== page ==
On September 24, 1960, the show ended with "Clarabell's Big Surprise", when "Clarabell" revealed to everyone that she could talk. With a tear in her eye, as the credits rolled, she said "Goodbye kids".

I am linking this post to Jenny's Alphabe-Thursd ay. Please click the button to her link that is located on my sidebar and head on over there to read more fabulous "H" posts.

Thanks for stopping by the farmhouse for a visit today. We love having company!

Au revoir,

Monday, March 8, 2010

I love...BUT... I hate

Bonjour from Campagne Maison
I received my Summer 2010 issue of my all time favorite magazine, Romantic Country, this week. I just love Fifi O'Neal and her eye for style! I love Flea Market finds, I love chippy paint, I love vintage pieces, I love collections, I love salvaged architectural items, I love old and imperfection, I love understated romantic decor. I am a self described "Shabby Chic, Old World, Hollywood Regency, Parisian inspired Junkie" ---HOWEVER---

zoom in for a close-up....

there is something about this new "wrinkled" look that distracts my eye and drives me bananas!! The cover of the magazine is full of all the things that I love BUT, the "wrinkles" in that tablecloth throw me for a loop!

and...this slipcover....

All I can think about is the "tongue lashing" that I would receive if my Mama came over to my house and saw "un-ironed" linens. I grew up in the day of "STARCHING and IRONING". She taught me at an early age--back when stiff doilies were the rage and it was a sin to sleep on a pillow case that wasn't ironed!! My, my, my, the times-- they are 'a changing!

I know. It is weired. I am weird. You ask yourself, now how can a person who loves all the crazy mixture of mis-matched "stuff" that I love, HATE "wrinkles".....

(Maybe it's
an omen, maybe it is a subconscious effort to drown out the inevitable--you know...the crow's feet--the neck--the buttocks--the thighs...oh well, that's just a thought)!

Tell me...what is YOUR take on this "wrinkle" thing? Please tell me that it isn't just ME!!

Thanks for stopping by the farmhouse for a visit today. We love having company!

Au revoir,

Thursday, March 4, 2010

"G" is for Guillotine/Gillentine

Bonjour from Campagne Maison

"The Tale of Two Names"

My grandfather and grandmother, John and Hassie Gillentine and children, circa @ 1920

My father, Voy Rivers Gillentine, standing, second from the right end

Gillentine: The Gillentines were Christ-loving people and were dedicated French Catholics when they lived in that country during the French Revolution. At the rebirth of the beheading apparatus, promoted by a well-respected physician, Dr. Joseph Guillotine, things didn't go too well for the family name, so off to England they went! There they became followers of the Church of England and brought their religious beliefs with them, when in the 17th century they landed in King William County, VA.

In Virginia they remained true to their Anglican faith, and when George Washington called for arms to free the colonies from all enemies, the only Guillotine eligible to go, wouldn't. He was/is called the family draft-dodger!! (Hey, we all have skeletons in our closets!!) As time went along, and I assume out of embarrassment of that association, the French spelling of the family name Guillotine was changed to the English spelling of Gillentine, of which it is known today.

Dr. Joseph Ignance Guillotine

Guillotine: A common misconception associated with Dr. Joseph Guillotine was that he was responsible for the creation of the guillotine. BUT, history dates back to the use of a beheading or decapitation design introduced on January 4, 1307 in Merton, Ireland. In the 1400's, the "Halifax Gibbet" was used with a record of the last execution by use of the machine in 1648 in Halifax, England. In 1564, "The Maiden", which was fashioned after the "Halifax Gibbet" was used in Scotland.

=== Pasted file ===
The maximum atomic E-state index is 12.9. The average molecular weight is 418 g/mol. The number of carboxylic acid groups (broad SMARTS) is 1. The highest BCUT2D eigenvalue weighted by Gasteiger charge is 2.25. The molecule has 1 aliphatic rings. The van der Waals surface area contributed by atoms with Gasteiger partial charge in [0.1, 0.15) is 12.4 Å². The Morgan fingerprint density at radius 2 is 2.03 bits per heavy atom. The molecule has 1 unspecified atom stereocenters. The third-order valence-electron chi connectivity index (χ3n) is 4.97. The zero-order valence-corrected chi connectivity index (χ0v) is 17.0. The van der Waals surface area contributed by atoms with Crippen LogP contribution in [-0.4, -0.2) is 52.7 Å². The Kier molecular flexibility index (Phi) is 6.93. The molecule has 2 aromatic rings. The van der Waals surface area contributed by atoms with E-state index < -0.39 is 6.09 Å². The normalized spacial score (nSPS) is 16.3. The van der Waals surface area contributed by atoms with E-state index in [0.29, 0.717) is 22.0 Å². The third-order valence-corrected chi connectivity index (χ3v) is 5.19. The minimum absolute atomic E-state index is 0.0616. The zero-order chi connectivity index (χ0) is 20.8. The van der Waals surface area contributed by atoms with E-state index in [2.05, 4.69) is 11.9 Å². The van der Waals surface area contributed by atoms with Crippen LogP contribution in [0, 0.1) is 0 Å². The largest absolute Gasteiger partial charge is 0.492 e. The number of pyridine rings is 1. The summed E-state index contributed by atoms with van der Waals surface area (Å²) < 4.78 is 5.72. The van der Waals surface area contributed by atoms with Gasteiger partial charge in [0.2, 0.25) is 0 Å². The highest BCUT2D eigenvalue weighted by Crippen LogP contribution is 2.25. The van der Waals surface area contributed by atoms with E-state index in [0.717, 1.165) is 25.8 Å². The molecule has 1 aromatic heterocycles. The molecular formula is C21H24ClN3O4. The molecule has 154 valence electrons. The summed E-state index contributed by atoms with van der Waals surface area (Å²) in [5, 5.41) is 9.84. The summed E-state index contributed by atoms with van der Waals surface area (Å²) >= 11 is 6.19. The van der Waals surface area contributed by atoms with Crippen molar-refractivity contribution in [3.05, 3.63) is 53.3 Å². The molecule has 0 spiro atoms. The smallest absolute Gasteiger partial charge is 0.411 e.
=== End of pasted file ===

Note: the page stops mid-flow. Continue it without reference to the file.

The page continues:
Dr. Guillotine was President of The Chamber of the Province in 1775, founder of the French Academy of Medicine, and Deputy to the French Assembly in 1789. On October 11, 1789, Dr. Guillotine submitted a proposal to the Assembly debate on the Penal Code, recommending "that death, without the accompaniment of torture, and by means of decapitation, should become the sole and standard punishment in France". A fellow physician, Antoine Louis, took the first practical steps towards the creation of the guillotine in France, in keeping with Dr. Guillotine's proposal. It was called "Louison" or "Louisette", but the press preferred to call it the "guillotine" as the sound of that word "had a nicer ring" to it. It is estimated that over 40,000 people died under "Madame Guillotine". I was surprised to see that it's last official use was on September 10, 1977 in Marseilles, France. I thought it became obsolete after the French Revolution!

This is a "G"ory "G"eneology of our family name, but none-the-less, I've always felt a connection to my French heritage. I am of the 28th "G"eneration of the family recorded in the exodus of England to VA. I am certain that as a physician, Dr. Guillotine felt that this method of death was perhaps the most humane. The compassionate gene still remains prominent in the "G"illentine bloodline today. Sadly, although he did not invent it, Dr. Guillotine's name will forever be attached to it. During the Revolution, the guillotine was used only on people with a noble status, all others were drawn and quartered by a horse, burned at the stake, or beheaded with a sword. I shudder to think about the device and pray that it is never used again!

I am participating with Jenny's Alphabe-Thursday. You can click on her blog button located on my side bar. Please head (no pun intended) on over there and read all the other great "G" words for today.
I am also linking this post back to Amy at
Thank you Amy for the invitation to join in your for "FAMILY FRIDAYS" today!

Thanks for stopping by the farmhouse for a visit today. We love having company.

Au revoir,

"Voices from the Past" by Faye Witt Moreland (family historian and author)